On the right, you see a panel called the lean goal. When we put the outline of our example

```
example : ∀ (a : ℝ), ∃ (b : ℝ), a + b = 0 :=
begin
end
```

Note that our goal is the ‘`∀ (a : ℝ), ∃ (b : ℝ), a + b = 0 `

’ bit, meaning using conventional mathematical notation, for all $a$ there exists a $b$ such that $a + b = 0$. Again, this is trivial, the proof is letting $b \,=\, – a$ but a computer doesn’t know this. The example and begin and end are just what you need to say, I’m going to prove a statement, and this is how I am going to prove it.

Before we start writing commands, we can talk about where they come from. There is a big overarching thing that we call mathlib, it is the significant repository of all the commands which is open source. Anybody can add new commands or as we call them, theorems. We can just use `rw`

with a theorem or even an `exact`

or `apply`

. There is a big difference between the two; if you have direct equality, you can use a `rw`

, but if you have an implication, you must use `apply`

. If you have an exact copy of a theorem in mathlib, you can just use `exact`

to finish the proof.

At the start of the proof, our goal panel looks like

```
1 goal
⊢ ∀ (a : ℝ), ∃ (b : ℝ), a + b = 0
```

For us to get to the juicier bit of the goal, we need to get rid of the $\forall$ and the $\exists$. With experience, you learn that two goals will get rid of each of them, respectively. Firstly `intros a`

, this will get rid of $\forall ( a : ℝ )$ and add it to the local context ( the goal panel ). So now our goal panel looks like:

```
1 goal
a : ℝ
⊢ ∃ (b : ℝ), a + b = 0
```

Producing the required $a : ℝ$ in the local context and now only leaving us with $∃ (b : ℝ)$, to get rid of this we need to tell lean what $b$ should look like using things we have in the local context. This time we know we are heading for $a + b = 0$, so we let $b = – a$. Hence our next move is to use `use(-a)`

. The lean goal is now showing:

```
1 goal
a : ℝ
⊢ a + -a = 0
```

This time no change to the local context, but a change to the goal. Now we come stuck, we have a number added to its additive inverse, and we must prove that it’s zero. Lean knows that the reals are a field,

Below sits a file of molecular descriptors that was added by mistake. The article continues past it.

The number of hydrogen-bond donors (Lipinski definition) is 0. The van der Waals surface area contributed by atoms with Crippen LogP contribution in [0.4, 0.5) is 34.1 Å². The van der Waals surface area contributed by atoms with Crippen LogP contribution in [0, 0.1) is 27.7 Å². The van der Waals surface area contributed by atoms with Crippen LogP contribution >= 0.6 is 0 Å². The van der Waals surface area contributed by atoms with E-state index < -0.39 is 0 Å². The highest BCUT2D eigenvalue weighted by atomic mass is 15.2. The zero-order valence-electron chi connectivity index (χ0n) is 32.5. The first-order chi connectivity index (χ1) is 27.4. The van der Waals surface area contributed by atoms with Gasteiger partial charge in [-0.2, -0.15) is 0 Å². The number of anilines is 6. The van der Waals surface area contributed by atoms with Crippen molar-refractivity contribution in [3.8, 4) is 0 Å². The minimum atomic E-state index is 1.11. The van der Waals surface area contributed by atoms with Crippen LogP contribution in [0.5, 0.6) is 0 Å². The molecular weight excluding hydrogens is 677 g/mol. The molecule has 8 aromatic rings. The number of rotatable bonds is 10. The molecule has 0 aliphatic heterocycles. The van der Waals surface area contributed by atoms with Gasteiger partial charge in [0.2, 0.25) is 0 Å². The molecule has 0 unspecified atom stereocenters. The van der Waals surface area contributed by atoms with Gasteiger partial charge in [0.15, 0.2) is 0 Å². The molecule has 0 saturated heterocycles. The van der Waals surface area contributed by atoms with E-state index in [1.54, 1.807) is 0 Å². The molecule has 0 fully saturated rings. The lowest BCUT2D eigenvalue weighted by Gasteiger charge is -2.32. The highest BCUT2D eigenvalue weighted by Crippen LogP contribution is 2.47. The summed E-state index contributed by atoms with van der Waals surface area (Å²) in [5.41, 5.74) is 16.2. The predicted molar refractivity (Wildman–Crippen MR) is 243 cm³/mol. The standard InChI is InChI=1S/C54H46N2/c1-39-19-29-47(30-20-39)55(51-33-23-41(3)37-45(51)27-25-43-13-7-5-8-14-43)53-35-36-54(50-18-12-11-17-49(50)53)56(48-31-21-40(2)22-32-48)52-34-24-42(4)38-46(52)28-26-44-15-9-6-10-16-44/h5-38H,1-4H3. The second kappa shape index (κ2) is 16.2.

A field is a mathematical structure, or a box, such that all the elements in the boxes conform to a certain set of rules. Simply put all of the four foundational operations behave nicely and are closed, i.e. if $a$ and $b$ are in the field so is $a \,+\, b$, $a \,\times\, b$, $a \,\div\, b$ and $a \,-\, b$ and none of them shoot off to infinity (we define $a \,\div\, 0 = 0$). Look here for more information

So we can use a tactic called `rw`

with the `neg_add_self`

theorem, and the goal should disappear if the $a$ and $-a$ weren’t in the wrong order. The theorem says that $-a + a = 0$ and we have the $a + -a = 0$, so we can use `rw add_comm`

before our `rw neg_add_self`

to swap the a’s and produce the `goal accomplished`

we want.

So, we completed your first lean proof! Now is time to go off and prove more stuff! I am part of a summer project with Imperial College London / Xena Project. If you are interested, come and join us. You can find out more about what we do here. Also, go and play the Natural Numbers Game or even have a go at a couple of similar exercises I created here

i dont have a gcse whats lean?

Hi James,

Lean is a theorem prover. It’s as I mentioned, a way of teaching a computer Mathematics. So it can be used to prove things like; all even numbers are two times another whole number or an odd number is one more than an even number. It’s also a way of formalising Mathematics, very loosely meaning a way to make sure what we know is correct as the computer relies on the axioms of Maths. An axiom being something we take as true, such as the Peano axioms of the natural numbers; more about them here: https://www.britannica.com/science/Peano-axioms

Thanks for reading,

James A